Banishers: Ghosts of New Eden (PS5) Review

An action RPG that's light on the RPG and heavy on the action, with more than a smattering of death and distress thrown in for good measure.

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Banishers: Ghosts of New Eden is finally here! After being announced back at the Game Awards in 2022 and a delay late last year, it has felt like quite the wait to finally get my hands on one of, if not my most anticipated game of 2024. But was it worth the wait? Whilst the review will answer that question, it won’t spoil anything significant, so read on for the answer.


Banishers: Ghosts of New Eden Review – A Game of Two Halves

Banishers: ghosts of new eden

If you’re not familiar with the premise of Banishers, it’s actually quite simple. Set in a fictional town called New Eden, the game largely follows the same rules and history of our own, but with some key differences. You’ll play as two Banishers, a career saved for the most fearless and strong of people in a world full of ghosts, ghouls, nightmares, and demonic presences. Antea Duarte and Red Mac Raith are the two protagonists, partners in all senses of the word.


Whilst the game starts out slow, once it gets to the crux of the story, it doesn’t let up. The pace can be blistering at times, whilst knowing when to slow down at all the right times. It has a lot of standard action-RPG fares, from the skill trees of the two Banishers being unique to themselves, to the semi-open world – God of War-esque – but it also does a good job of differentiating itself from the crowd.

The atmosphere of the game is claustrophobic at times, with every dark corner full of another horror, be it human or otherwise, the audio in the game is incredible, both the voice acting of the principal cast and the sound design in general, and the story, whilst by-the-numbers in its basic premise, is hard-hitting, and doesn’t shy away from the hard decisions and moments.

Graphically Banishers: Ghosts of New Eden is more than serviceable, with some moments genuinely incredible to look at, whilst others clearly needed a little more work. Both environments and character models have their stand-out moments though. And on the other side of the coin, there are some moments, especially where lip-syncing is concerned, when you may be pulled out of the moment due to some sloppy work.


Combat is Just the Start

Banishers: ghosts of new eden

Any action RPG lives and dies in its combat, and I’m glad to say that Banishers: Ghosts of New Eden is more than serviceable in this regard. In fact, that’s probably speaking too lowly of it. Due to some story beats you may have avoided so that I won’t spoil, the combat is split between the living and the dead, with the two halves having significantly different move-sets, capabilities, and uses.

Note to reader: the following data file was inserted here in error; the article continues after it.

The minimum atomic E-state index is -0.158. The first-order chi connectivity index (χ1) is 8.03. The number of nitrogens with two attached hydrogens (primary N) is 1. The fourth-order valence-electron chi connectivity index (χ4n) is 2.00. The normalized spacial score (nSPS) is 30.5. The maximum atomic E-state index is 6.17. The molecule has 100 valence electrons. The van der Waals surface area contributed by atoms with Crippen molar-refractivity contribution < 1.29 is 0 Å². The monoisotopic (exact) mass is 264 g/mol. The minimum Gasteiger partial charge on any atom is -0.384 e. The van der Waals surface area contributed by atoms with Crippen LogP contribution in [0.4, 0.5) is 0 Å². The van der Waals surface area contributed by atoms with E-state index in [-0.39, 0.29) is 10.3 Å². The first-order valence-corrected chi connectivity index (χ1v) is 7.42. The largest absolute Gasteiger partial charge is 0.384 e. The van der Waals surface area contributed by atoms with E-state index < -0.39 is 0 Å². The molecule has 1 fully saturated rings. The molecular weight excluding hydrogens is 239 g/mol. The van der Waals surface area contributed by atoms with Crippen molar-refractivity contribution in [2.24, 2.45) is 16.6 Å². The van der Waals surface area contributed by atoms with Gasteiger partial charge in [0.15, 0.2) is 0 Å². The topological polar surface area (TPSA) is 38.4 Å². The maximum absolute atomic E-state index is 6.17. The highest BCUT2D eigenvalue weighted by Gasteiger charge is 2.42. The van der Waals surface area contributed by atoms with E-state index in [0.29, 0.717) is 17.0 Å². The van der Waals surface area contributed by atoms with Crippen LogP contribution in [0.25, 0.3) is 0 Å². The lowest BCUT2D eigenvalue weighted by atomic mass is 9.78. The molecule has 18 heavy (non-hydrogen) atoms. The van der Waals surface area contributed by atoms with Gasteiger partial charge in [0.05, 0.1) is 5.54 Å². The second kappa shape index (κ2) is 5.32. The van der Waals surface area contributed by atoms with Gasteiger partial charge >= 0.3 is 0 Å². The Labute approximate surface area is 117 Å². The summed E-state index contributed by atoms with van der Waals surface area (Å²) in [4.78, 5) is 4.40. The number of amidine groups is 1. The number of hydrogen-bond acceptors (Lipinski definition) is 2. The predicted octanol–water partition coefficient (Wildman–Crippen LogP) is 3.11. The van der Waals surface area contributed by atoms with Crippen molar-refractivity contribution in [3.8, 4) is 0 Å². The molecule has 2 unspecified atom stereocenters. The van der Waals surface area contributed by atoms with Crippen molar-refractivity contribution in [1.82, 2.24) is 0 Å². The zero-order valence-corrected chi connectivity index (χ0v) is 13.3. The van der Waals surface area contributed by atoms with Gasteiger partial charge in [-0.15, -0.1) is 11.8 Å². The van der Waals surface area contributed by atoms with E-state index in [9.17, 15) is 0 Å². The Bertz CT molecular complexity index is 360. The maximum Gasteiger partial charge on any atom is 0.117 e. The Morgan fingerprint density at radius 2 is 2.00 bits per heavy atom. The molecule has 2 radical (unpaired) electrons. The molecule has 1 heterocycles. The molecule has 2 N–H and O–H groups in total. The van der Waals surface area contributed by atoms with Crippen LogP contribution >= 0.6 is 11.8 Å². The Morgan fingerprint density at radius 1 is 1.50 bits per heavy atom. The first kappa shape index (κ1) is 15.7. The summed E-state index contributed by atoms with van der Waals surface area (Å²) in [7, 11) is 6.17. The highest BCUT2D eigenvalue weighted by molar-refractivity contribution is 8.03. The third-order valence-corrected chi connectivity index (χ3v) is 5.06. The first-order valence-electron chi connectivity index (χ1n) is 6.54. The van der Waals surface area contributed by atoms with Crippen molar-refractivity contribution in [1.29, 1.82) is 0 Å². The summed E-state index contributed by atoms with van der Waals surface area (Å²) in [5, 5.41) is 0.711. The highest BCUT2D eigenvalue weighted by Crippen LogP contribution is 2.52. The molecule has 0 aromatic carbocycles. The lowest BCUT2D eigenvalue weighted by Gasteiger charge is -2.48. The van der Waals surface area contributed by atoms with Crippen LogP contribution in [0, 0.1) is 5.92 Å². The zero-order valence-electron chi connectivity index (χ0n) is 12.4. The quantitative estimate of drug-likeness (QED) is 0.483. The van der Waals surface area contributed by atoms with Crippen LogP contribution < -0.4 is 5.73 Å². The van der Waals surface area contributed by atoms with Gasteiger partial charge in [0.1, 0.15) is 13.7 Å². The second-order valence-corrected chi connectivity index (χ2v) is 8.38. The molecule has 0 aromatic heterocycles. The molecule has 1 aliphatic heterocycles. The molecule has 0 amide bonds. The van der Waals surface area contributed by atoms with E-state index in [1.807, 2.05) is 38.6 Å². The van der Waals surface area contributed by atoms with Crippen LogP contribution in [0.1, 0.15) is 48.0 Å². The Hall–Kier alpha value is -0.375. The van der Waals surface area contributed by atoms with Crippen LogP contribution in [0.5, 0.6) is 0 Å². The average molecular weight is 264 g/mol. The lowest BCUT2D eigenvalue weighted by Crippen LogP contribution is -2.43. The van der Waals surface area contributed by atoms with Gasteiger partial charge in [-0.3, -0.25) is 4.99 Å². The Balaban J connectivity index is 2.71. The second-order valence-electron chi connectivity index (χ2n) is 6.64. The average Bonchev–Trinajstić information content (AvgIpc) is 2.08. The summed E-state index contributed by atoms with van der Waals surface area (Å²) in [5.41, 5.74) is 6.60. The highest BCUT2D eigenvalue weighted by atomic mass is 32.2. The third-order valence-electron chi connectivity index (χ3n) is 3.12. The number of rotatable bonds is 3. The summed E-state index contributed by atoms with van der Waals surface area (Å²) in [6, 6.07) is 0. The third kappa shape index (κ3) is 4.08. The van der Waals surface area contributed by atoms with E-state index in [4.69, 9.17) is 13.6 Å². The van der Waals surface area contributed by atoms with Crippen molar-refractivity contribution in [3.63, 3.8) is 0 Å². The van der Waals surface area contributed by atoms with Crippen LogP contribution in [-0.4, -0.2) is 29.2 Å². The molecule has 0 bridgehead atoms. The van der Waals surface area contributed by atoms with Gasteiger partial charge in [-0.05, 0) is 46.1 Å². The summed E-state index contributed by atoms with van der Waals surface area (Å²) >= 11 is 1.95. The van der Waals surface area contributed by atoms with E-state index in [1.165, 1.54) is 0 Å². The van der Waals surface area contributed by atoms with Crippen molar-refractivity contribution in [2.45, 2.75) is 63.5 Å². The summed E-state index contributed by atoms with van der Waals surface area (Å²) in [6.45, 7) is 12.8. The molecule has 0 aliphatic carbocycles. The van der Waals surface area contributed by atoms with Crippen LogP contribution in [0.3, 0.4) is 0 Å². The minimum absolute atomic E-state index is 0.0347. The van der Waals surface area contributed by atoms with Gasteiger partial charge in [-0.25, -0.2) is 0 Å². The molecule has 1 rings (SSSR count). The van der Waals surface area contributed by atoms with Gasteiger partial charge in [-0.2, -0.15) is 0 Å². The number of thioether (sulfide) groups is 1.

From a sword and a gun to punching the dead with ethereal fists, you’ll quickly know which strategy to go with at any given moment, and the ability to quickly switch between the characters will make you feel like a combat master after only a few minutes.


It really is surprising just how satisfying it is to slash at a specter before banishing him – a power move that permanently kills/banishes the entity for good, think of it like Marvel’s Spider-Man 2’s special combo move -, before swapping and then punching your way through haunted corpses.

With combat feeling so fluid and well-worked, you’ll also be glad to know that the rest of the game follows. As mentioned, it’s generally beautiful to look at, always incredible to listen to, and at times hard to play for a number of reasons. On one of my opening travels I came across a distraught man called Jacob who ends up being the first ‘Haunting Case’ of the game, which is exactly what it sounds like. Through investigations, you’ll need to piece together why the person or persons in question are being haunted, and then solve the issue for them.

Banishers: ghosts of new eden


This was the first of many times I realized the game earned its rating, for the story involved with Jacob and his haunting was both bone-chilling and heartbreaking in equal measure, in the way many games would shy away from.

Banishers: Ghosts of New Eden oozes class, with a 20 to 30-hour story and plenty of off-the-beaten paths to explore – most with a reward at the end. You’ll be pitted with some disgusting and distressful story moments, some out-of-the-book thinking, and some genuinely hard decisions.

The combat and accompanying skill trees will keep you invested and satisfied, whilst allowing enough different combinations you’ll feel each playthrough is different enough to warrant another one, and at the center of it all is a love story between two lovers who want nothing more than to be together forever, but the forces at play seem intent on stopping that.


My only hope is that the game sells as well as the lasting memories it has left me with deserve, and we get a new, genuinely unique franchise from this.


8 out of 10

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Written by Luke Addison

Articles Published: 437

Luke Addison is the Lead Video Game Critic and Gaming Editor. As likely to be caught listening to noughties rock as he is watching the latest blockbuster cinema release, Luke is the quintessential millennial wistfully wishing after a forgotten era of entertainment. Also a diehard Chelsea fan, for his sins.

Twitter: @callmeafilmnerd